Ours is a God-centered church. God rules. Our task, our privilege and our comfort are to accept God’s power and trust God’s purpose. In God’s will we find our peace. Because of this, Presbyterians are uniquely and persistently optimistic.
Presbyterians trace their history to the 16th century and the Protestant Reformation. Our heritage, and much of what we believe, comes from a French lawyer, John Calvin (1509-1554) whose writings crystalized much of the reformed thinking that came before him. The Reformed movement spread to other parts of Europe and the British Isles. Many of the early Presbyterians in America came from England, Scotland and Ireland. The first American Presbytery was organized in Philadelphia in 1706. The first General Assembly was convened in the same city in 1789. The First Assembly was convened by the Reverend John Witherspoon, the only minister to sign the Declaration of Independence.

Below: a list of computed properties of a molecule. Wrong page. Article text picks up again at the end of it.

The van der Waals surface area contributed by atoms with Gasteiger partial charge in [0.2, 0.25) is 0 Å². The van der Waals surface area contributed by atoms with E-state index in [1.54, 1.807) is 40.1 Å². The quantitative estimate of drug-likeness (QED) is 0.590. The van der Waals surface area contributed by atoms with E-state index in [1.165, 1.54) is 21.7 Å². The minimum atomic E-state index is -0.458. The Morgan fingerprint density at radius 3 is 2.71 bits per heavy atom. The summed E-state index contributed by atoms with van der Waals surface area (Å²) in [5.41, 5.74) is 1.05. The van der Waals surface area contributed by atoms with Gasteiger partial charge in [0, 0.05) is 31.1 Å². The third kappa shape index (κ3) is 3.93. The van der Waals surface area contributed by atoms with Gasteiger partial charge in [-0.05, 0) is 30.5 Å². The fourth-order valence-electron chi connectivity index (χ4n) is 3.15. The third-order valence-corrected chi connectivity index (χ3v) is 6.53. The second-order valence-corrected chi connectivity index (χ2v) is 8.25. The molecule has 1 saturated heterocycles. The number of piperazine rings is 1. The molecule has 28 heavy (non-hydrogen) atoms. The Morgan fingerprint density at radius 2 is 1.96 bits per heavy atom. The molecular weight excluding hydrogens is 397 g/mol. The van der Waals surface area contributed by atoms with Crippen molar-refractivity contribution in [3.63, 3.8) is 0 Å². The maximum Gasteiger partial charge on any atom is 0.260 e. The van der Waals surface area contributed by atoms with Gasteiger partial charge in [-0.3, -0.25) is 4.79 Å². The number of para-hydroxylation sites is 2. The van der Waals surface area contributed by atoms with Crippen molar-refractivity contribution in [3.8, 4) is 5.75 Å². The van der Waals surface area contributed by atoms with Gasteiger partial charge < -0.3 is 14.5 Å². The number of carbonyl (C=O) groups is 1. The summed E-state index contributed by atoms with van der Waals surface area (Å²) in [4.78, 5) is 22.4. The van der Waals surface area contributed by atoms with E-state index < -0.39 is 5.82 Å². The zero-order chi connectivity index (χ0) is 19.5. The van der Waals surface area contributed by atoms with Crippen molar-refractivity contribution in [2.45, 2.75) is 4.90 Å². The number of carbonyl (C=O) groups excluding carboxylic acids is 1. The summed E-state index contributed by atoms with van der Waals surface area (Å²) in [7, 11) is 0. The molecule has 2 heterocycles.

Some of the principles articulated by John Calvin remain at the core of Presbyterian beliefs. Among these are the sovereignty of God, the authority of the scripture, justification by grace through faith and the priesthood of all believers. We believe God is the supreme authority throughout the universe. Our knowledge of God and God’s purpose for humanity comes from the Bible, particularly what is revealed in the New Testament through the life of Jesus Christ. Our salvation (justification) through Jesus is God’s generous gift to us and not the result of our own accomplishments. It is everyone’s job—ministers and lay people alike—to share this Good News with the whole world. The Presbyterian church is governed at all levels by a combination of clergy and laity, men and women alike.